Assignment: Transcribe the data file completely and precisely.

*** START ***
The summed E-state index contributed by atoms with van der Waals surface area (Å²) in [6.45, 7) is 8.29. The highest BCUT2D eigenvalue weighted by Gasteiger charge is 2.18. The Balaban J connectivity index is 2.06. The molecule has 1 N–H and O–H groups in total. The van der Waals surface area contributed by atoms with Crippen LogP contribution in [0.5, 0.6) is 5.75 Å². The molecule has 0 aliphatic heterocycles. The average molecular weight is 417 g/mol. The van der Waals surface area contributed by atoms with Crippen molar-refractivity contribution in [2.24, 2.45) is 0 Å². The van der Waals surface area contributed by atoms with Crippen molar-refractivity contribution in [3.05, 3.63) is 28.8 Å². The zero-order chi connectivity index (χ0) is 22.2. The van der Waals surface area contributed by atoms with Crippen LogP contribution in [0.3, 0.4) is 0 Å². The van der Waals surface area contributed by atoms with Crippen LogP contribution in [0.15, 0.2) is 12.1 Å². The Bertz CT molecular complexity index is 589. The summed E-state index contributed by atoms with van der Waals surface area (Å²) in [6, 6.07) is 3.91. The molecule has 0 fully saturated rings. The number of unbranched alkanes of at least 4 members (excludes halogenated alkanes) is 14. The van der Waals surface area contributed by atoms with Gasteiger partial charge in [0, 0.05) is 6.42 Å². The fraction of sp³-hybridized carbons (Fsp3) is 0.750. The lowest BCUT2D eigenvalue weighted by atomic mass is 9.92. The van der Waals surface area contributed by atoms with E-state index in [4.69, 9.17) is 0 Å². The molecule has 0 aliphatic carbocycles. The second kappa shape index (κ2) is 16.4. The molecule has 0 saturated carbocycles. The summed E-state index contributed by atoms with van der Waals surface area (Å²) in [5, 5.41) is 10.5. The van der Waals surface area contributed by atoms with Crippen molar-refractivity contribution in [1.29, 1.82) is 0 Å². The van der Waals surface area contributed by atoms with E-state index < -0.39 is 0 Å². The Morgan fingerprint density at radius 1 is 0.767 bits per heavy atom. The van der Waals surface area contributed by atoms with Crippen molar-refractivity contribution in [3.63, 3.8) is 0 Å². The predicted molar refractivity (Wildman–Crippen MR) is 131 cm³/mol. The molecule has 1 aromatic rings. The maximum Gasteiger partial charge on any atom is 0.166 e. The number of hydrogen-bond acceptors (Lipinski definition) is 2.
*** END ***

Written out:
The summed E-state index contributed by atoms with van der Waals surface area (Å²) in [6.45, 7) is 8.29. The highest BCUT2D eigenvalue weighted by Gasteiger charge is 2.18. The Balaban J connectivity index is 2.06. The molecule has 1 N–H and O–H groups in total. The van der Waals surface area contributed by atoms with Crippen LogP contribution in [0.5, 0.6) is 5.75 Å². The molecule has 0 aliphatic heterocycles. The average molecular weight is 417 g/mol. The van der Waals surface area contributed by atoms with Crippen molar-refractivity contribution in [2.24, 2.45) is 0 Å². The van der Waals surface area contributed by atoms with Crippen molar-refractivity contribution in [3.05, 3.63) is 28.8 Å². The zero-order chi connectivity index (χ0) is 22.2. The van der Waals surface area contributed by atoms with Crippen LogP contribution in [0.3, 0.4) is 0 Å². The van der Waals surface area contributed by atoms with Crippen LogP contribution in [0.15, 0.2) is 12.1 Å². The Bertz CT molecular complexity index is 589. The summed E-state index contributed by atoms with van der Waals surface area (Å²) in [6, 6.07) is 3.91. The molecule has 0 fully saturated rings. The number of unbranched alkanes of at least 4 members (excludes halogenated alkanes) is 14. The van der Waals surface area contributed by atoms with Gasteiger partial charge in [0, 0.05) is 6.42 Å². The fraction of sp³-hybridized carbons (Fsp3) is 0.750. The lowest BCUT2D eigenvalue weighted by atomic mass is 9.92. The van der Waals surface area contributed by atoms with E-state index in [4.69, 9.17) is 0 Å². The molecule has 0 aliphatic carbocycles. The second kappa shape index (κ2) is 16.4. The molecule has 0 saturated carbocycles. The summed E-state index contributed by atoms with van der Waals surface area (Å²) in [5, 5.41) is 10.5. The van der Waals surface area contributed by atoms with Crippen molar-refractivity contribution in [1.29, 1.82) is 0 Å². The van der Waals surface area contributed by atoms with E-state index < -0.39 is 0 Å². The Morgan fingerprint density at radius 1 is 0.767 bits per heavy atom. The van der Waals surface area contributed by atoms with Crippen molar-refractivity contribution in [3.63, 3.8) is 0 Å². The predicted molar refractivity (Wildman–Crippen MR) is 131 cm³/mol. The molecule has 1 aromatic rings. The maximum Gasteiger partial charge on any atom is 0.166 e. The number of hydrogen-bond acceptors (Lipinski definition) is 2.